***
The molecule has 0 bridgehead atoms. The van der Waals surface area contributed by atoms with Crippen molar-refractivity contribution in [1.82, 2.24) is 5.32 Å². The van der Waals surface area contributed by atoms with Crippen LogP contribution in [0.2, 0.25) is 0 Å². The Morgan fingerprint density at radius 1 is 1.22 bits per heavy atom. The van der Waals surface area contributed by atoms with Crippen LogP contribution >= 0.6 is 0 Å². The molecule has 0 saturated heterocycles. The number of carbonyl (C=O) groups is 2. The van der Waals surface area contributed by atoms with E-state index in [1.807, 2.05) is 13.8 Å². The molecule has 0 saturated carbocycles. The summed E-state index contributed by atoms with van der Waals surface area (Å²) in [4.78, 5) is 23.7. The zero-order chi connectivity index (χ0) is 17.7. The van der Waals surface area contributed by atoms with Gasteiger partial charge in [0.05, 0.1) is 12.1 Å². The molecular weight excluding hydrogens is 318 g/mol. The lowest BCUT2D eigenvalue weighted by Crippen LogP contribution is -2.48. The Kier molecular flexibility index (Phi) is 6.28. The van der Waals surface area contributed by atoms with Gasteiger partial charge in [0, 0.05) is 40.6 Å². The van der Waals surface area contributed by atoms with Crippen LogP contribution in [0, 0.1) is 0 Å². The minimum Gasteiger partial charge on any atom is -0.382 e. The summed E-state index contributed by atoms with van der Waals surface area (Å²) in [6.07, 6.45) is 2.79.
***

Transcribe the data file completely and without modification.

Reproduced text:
The molecule has 0 bridgehead atoms. The van der Waals surface area contributed by atoms with Crippen molar-refractivity contribution in [1.82, 2.24) is 5.32 Å². The van der Waals surface area contributed by atoms with Crippen LogP contribution in [0.2, 0.25) is 0 Å². The Morgan fingerprint density at radius 1 is 1.22 bits per heavy atom. The van der Waals surface area contributed by atoms with Crippen LogP contribution >= 0.6 is 0 Å². The molecule has 0 saturated heterocycles. The number of carbonyl (C=O) groups is 2. The van der Waals surface area contributed by atoms with E-state index in [1.807, 2.05) is 13.8 Å². The molecule has 0 saturated carbocycles. The summed E-state index contributed by atoms with van der Waals surface area (Å²) in [4.78, 5) is 23.7. The zero-order chi connectivity index (χ0) is 17.7. The van der Waals surface area contributed by atoms with Gasteiger partial charge in [0.05, 0.1) is 12.1 Å². The molecular weight excluding hydrogens is 318 g/mol. The lowest BCUT2D eigenvalue weighted by Crippen LogP contribution is -2.48. The Kier molecular flexibility index (Phi) is 6.28. The van der Waals surface area contributed by atoms with Gasteiger partial charge in [0, 0.05) is 40.6 Å². The van der Waals surface area contributed by atoms with Crippen LogP contribution in [0, 0.1) is 0 Å². The minimum Gasteiger partial charge on any atom is -0.382 e. The summed E-state index contributed by atoms with van der Waals surface area (Å²) in [6.07, 6.45) is 2.79.